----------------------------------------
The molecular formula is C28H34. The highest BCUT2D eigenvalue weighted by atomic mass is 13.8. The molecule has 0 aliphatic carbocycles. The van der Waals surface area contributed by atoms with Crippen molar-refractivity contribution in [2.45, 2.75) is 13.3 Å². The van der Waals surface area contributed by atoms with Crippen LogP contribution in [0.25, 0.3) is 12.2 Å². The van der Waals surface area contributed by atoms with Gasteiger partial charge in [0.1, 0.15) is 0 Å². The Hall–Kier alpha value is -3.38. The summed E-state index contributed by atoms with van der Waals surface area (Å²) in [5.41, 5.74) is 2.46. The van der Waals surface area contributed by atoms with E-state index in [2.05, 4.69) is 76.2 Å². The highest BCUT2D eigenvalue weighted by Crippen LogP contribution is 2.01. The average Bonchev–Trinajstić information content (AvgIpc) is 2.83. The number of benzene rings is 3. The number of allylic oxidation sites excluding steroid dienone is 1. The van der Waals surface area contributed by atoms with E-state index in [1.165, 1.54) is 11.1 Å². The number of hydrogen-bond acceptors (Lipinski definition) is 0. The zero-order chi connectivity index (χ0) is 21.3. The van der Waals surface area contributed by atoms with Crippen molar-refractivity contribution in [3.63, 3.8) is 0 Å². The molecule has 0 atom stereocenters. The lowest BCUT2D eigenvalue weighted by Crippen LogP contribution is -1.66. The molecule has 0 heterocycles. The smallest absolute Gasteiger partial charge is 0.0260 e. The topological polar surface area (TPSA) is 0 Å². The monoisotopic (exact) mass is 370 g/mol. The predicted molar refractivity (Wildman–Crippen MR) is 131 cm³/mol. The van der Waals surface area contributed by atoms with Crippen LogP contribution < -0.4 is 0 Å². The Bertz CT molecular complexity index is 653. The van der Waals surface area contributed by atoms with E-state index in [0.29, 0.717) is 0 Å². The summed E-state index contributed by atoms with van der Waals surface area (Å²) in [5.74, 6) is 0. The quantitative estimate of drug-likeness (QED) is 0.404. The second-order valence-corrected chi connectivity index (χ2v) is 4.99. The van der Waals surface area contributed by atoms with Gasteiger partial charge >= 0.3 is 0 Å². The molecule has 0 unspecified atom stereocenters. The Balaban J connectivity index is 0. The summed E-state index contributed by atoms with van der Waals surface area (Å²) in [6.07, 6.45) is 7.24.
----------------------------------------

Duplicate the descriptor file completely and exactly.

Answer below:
The molecular formula is C28H34. The highest BCUT2D eigenvalue weighted by atomic mass is 13.8. The molecule has 0 aliphatic carbocycles. The van der Waals surface area contributed by atoms with Crippen molar-refractivity contribution in [2.45, 2.75) is 13.3 Å². The van der Waals surface area contributed by atoms with Crippen LogP contribution in [0.25, 0.3) is 12.2 Å². The van der Waals surface area contributed by atoms with Gasteiger partial charge in [0.1, 0.15) is 0 Å². The Hall–Kier alpha value is -3.38. The summed E-state index contributed by atoms with van der Waals surface area (Å²) in [5.41, 5.74) is 2.46. The van der Waals surface area contributed by atoms with E-state index in [2.05, 4.69) is 76.2 Å². The highest BCUT2D eigenvalue weighted by Crippen LogP contribution is 2.01. The average Bonchev–Trinajstić information content (AvgIpc) is 2.83. The number of benzene rings is 3. The number of allylic oxidation sites excluding steroid dienone is 1. The van der Waals surface area contributed by atoms with E-state index in [1.165, 1.54) is 11.1 Å². The number of hydrogen-bond acceptors (Lipinski definition) is 0. The zero-order chi connectivity index (χ0) is 21.3. The van der Waals surface area contributed by atoms with Crippen molar-refractivity contribution in [3.63, 3.8) is 0 Å². The molecule has 0 atom stereocenters. The lowest BCUT2D eigenvalue weighted by Crippen LogP contribution is -1.66. The molecule has 0 heterocycles. The smallest absolute Gasteiger partial charge is 0.0260 e. The topological polar surface area (TPSA) is 0 Å². The monoisotopic (exact) mass is 370 g/mol. The predicted molar refractivity (Wildman–Crippen MR) is 131 cm³/mol. The van der Waals surface area contributed by atoms with Crippen LogP contribution < -0.4 is 0 Å². The Bertz CT molecular complexity index is 653. The van der Waals surface area contributed by atoms with E-state index in [0.29, 0.717) is 0 Å². The summed E-state index contributed by atoms with van der Waals surface area (Å²) in [5.74, 6) is 0. The quantitative estimate of drug-likeness (QED) is 0.404. The second-order valence-corrected chi connectivity index (χ2v) is 4.99. The van der Waals surface area contributed by atoms with Gasteiger partial charge >= 0.3 is 0 Å². The molecule has 0 unspecified atom stereocenters. The Balaban J connectivity index is 0. The summed E-state index contributed by atoms with van der Waals surface area (Å²) in [6.07, 6.45) is 7.24.